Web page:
Congressional bill a sign of growing US criticism of Israeli abuses
In December 2018, 17-year-old Palestinian Ayham Sabah was sentenced by an Israeli military court to 35 years in prison for his alleged role in a stabbing attack that targeted an Israeli soldier in an illegal Jewish settlement in the West Bank. Sabah was only 14 when the alleged attack took place. Another accused, Omar Al-Rimawi, also 14, was reportedly shot. He later succumbed to his wounds.
Although the UN Convention on the Rights of the Child defines a “child” as “every human being below the age of 18 years,” Israel chooses not to abide by that definition. In Israel, there are two kinds of children: Israeli children, who are aged 18 or younger, and Palestinians children, who are 16 and under. In Sabah’s case, he was detained long enough to ensure that he was tried as an “adult,” as per Israel’s skewed legal standard.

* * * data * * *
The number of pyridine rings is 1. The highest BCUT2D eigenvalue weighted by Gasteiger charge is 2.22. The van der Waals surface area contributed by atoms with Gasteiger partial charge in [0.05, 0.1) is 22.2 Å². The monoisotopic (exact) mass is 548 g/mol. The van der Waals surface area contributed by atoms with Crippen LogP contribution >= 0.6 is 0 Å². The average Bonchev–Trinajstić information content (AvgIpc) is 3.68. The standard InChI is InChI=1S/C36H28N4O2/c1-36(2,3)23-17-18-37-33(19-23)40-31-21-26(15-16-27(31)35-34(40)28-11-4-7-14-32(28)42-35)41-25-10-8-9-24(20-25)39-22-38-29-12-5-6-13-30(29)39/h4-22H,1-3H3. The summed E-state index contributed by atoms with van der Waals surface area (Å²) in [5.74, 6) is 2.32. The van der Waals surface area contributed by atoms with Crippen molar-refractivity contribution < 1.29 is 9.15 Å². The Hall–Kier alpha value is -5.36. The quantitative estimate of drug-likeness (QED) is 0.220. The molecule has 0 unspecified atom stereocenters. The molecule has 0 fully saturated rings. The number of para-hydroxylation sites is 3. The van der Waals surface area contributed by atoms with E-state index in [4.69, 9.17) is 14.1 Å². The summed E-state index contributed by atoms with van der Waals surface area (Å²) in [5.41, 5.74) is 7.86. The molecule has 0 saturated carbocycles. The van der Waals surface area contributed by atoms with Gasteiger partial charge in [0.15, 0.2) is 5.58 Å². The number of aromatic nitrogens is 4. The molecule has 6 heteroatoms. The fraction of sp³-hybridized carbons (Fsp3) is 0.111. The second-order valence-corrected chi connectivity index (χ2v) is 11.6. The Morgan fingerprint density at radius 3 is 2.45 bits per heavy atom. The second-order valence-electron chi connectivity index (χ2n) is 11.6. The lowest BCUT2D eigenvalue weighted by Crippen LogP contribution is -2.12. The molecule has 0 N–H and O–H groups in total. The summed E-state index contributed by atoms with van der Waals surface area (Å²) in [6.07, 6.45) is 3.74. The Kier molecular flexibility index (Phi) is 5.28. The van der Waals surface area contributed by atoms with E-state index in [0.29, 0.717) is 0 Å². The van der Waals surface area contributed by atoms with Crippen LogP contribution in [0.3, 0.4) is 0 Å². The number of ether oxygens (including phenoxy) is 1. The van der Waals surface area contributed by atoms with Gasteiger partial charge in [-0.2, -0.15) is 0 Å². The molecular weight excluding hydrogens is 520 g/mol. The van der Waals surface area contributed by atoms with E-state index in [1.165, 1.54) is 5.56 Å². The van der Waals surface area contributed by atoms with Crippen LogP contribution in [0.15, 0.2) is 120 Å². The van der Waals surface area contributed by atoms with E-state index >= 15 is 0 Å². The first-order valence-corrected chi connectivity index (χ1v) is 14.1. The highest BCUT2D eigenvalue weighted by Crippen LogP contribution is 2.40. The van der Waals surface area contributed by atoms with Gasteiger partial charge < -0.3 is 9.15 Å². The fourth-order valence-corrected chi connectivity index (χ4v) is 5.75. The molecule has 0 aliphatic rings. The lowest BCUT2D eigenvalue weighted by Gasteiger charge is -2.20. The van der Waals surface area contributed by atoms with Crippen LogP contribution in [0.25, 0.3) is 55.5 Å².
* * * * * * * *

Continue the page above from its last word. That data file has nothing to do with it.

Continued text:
According to research conducted by the Israeli rights group B’Tselem, at the end of August there were 185 Palestinian children, including two aged under 14, being held in various Israeli prisons as “security detainees and prisoners.”
Thousands of Palestinian children are frequently rotated through the Israeli prison system, often accused of “security” offences, which include taking part in anti-occupation protests and rallies in the West Bank. The Palestinian Prisoners’ Association estimates that at least 6,000 Palestinian children have been detained in Israeli prisons since 2015. The association revealed in April that “98 percent of the children held had been subjected to psychological and/or physical abuse while in Israeli custody,” and that many of them were detained “after first being shot and wounded by Israeli troops.”